Throughout the unit, students engage in a variety of mathematical practices. The unit pays particular attention to reasoning abstractly and quantitatively, as students come to understand the meaning of multiplication and division and the abstract symbols used to represent them (MP.2). Further, students model with mathematics with these new operations, solving one and twostep word problems involving them (MP.4).
This introduction to multiplication and division is further deepened in Unit 3, when students will explore the more difficult factors of 0, 1, 6–9, and multiples of 10. Then, in Unit 4, students will explore area and its connections to these operations. In 4th grade, their understanding of multiplication and division will be even more rich, when they will come to understand multiplicative comparison and solve word problems involving it (4.OA.1, 4.OA.2). Further, they’ll solve multistep word problems involving all four operations, at times needing to interpret a remainder in the context of the problem (4.OA.3). Lastly, students will extend their computation prowess to multidigit numbers, multiplying a whole number of up to four digits by a onedigit whole number and two twodigit numbers, as well as dividing up to fourdigit dividends by a onedigit divisor (4.NBT.5, 4.NBT.6). Because multiplication and division provide a foundation for myriad algebraic and geometric topics from linear functions to trigonometry, this content is critical for all future mathematical learning.
Pacing: 24 instructional days (21 lessons, 2 flex days, 1 assessment day)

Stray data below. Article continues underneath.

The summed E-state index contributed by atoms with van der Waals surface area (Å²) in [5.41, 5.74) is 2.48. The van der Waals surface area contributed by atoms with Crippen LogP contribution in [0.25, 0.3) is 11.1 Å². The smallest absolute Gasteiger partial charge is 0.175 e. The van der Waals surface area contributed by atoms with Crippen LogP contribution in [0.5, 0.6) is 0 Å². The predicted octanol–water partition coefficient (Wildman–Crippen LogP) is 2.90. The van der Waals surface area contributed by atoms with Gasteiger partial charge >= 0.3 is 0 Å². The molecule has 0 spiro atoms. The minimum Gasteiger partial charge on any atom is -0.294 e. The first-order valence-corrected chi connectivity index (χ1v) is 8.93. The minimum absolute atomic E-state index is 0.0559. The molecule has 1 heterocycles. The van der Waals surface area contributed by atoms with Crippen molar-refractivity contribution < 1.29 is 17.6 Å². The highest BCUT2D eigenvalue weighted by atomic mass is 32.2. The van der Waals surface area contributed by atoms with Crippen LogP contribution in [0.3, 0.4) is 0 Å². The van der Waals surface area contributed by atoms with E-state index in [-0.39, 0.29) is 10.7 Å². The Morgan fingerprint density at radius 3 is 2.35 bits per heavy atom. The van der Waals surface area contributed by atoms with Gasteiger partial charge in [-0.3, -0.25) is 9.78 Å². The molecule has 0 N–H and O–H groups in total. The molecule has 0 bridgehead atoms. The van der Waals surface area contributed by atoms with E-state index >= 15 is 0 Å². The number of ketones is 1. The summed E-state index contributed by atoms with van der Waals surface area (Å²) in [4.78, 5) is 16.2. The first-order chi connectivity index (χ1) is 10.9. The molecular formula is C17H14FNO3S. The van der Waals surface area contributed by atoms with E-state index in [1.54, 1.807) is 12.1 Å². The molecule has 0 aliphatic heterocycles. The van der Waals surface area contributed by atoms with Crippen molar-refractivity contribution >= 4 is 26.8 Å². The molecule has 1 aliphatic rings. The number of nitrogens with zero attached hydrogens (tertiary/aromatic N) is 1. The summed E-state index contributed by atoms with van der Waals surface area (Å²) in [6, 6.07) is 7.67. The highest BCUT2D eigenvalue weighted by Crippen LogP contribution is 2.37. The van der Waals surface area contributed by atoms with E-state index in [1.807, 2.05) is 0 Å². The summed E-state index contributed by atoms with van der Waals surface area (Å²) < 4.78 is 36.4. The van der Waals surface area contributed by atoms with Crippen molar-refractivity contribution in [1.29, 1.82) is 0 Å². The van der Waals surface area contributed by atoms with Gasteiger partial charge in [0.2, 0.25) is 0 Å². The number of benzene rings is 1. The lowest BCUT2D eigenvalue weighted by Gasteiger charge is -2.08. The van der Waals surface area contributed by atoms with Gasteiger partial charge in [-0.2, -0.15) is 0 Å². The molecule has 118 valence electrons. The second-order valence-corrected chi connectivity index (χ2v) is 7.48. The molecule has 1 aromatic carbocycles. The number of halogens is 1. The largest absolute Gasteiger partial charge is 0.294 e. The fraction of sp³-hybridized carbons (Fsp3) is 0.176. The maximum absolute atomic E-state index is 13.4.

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The following assessments accompany Unit 2.
Have students complete the PreUnit Assessment and PreUnit Student SelfAssessment before starting the unit. Use the PreUnit Assessment Analysis Guide to identify gaps in foundational understanding and map out a plan for learning acceleration throughout the unit.
Have students complete the MidUnit Assessment after lesson 9.
Use the resources below to assess student understanding of the unit content and action plan for future units.
Before you teach this unit, unpack the standards, big ideas, and connections to prior and future content through our guided intellectual preparation process. Each Unit Launch includes a series of short videos, targeted readings, and opportunities for action planning to ensure you're prepared to support every student.
Equal groups 
Example: 4 equal groups of 3 stars

Array 
Example: 4 rows of 3

Onetoone tape diagram 
Example: There are 10 teams with 4 students on each team. How many students are there on all of the teams?

Tape diagram 
Example: There are 4 bags with 3 plums in each bag. How many plums are there in all?

Picture graph  
Bar graph 

array
division symbol, $${\div}$$
divide/division
dividend
divisor
equal group
factor
key
multiplication symbol, $${\times}$$
multiplication/multiply
product
quotient
row/column
scale
To see all the vocabulary for Unit 2, view our 3rd Grade Vocabulary Glossary.
Topic A: The Meaning of Multiplication and Division
Topic B: Multiplication and Division by 2, 5, and 10
Topic C: Multiplication and Division by 3 and 4
Topic D: More Complex Multiplication and Division Problems
Topic E: Scaled Picture and Bar Graphs
Key
Major Cluster
Supporting Cluster
Additional Cluster
CCSS.MATH.PRACTICE.MP1 — Make sense of problems and persevere in solving them.
CCSS.MATH.PRACTICE.MP2 — Reason abstractly and quantitatively.
CCSS.MATH.PRACTICE.MP3 — Construct viable arguments and critique the reasoning of others.
CCSS.MATH.PRACTICE.MP4 — Model with mathematics.
CCSS.MATH.PRACTICE.MP5 — Use appropriate tools strategically.
CCSS.MATH.PRACTICE.MP6 — Attend to precision.
CCSS.MATH.PRACTICE.MP7 — Look for and make use of structure.
CCSS.MATH.PRACTICE.MP8 — Look for and express regularity in repeated reasoning.
Unit 1
Rounding, Addition, and Subtraction
Unit 3
Multiplication and Division, Part 2